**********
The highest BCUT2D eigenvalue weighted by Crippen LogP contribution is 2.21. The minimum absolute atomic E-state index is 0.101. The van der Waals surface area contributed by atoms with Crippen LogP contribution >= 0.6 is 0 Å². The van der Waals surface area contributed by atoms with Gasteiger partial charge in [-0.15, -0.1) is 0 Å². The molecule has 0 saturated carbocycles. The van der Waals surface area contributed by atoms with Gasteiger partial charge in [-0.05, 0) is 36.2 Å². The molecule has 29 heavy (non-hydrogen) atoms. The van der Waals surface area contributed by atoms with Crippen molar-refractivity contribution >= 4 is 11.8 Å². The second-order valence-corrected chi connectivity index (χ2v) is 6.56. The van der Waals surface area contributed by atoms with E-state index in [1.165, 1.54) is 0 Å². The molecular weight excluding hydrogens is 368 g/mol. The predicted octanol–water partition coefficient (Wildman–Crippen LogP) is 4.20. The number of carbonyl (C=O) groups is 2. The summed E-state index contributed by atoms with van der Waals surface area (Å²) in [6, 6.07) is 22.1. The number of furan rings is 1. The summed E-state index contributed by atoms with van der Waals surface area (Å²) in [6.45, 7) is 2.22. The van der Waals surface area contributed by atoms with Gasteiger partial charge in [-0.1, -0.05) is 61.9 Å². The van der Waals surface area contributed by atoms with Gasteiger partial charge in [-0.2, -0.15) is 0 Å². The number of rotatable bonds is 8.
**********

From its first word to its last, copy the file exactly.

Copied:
The highest BCUT2D eigenvalue weighted by Crippen LogP contribution is 2.21. The minimum absolute atomic E-state index is 0.101. The van der Waals surface area contributed by atoms with Crippen LogP contribution >= 0.6 is 0 Å². The van der Waals surface area contributed by atoms with Gasteiger partial charge in [-0.15, -0.1) is 0 Å². The molecule has 0 saturated carbocycles. The van der Waals surface area contributed by atoms with Gasteiger partial charge in [-0.05, 0) is 36.2 Å². The molecule has 29 heavy (non-hydrogen) atoms. The van der Waals surface area contributed by atoms with Crippen molar-refractivity contribution >= 4 is 11.8 Å². The second-order valence-corrected chi connectivity index (χ2v) is 6.56. The van der Waals surface area contributed by atoms with E-state index in [1.165, 1.54) is 0 Å². The molecular weight excluding hydrogens is 368 g/mol. The predicted octanol–water partition coefficient (Wildman–Crippen LogP) is 4.20. The number of carbonyl (C=O) groups is 2. The summed E-state index contributed by atoms with van der Waals surface area (Å²) in [6, 6.07) is 22.1. The number of furan rings is 1. The summed E-state index contributed by atoms with van der Waals surface area (Å²) in [6.45, 7) is 2.22. The van der Waals surface area contributed by atoms with Gasteiger partial charge in [-0.1, -0.05) is 61.9 Å². The van der Waals surface area contributed by atoms with Gasteiger partial charge in [-0.2, -0.15) is 0 Å². The number of rotatable bonds is 8.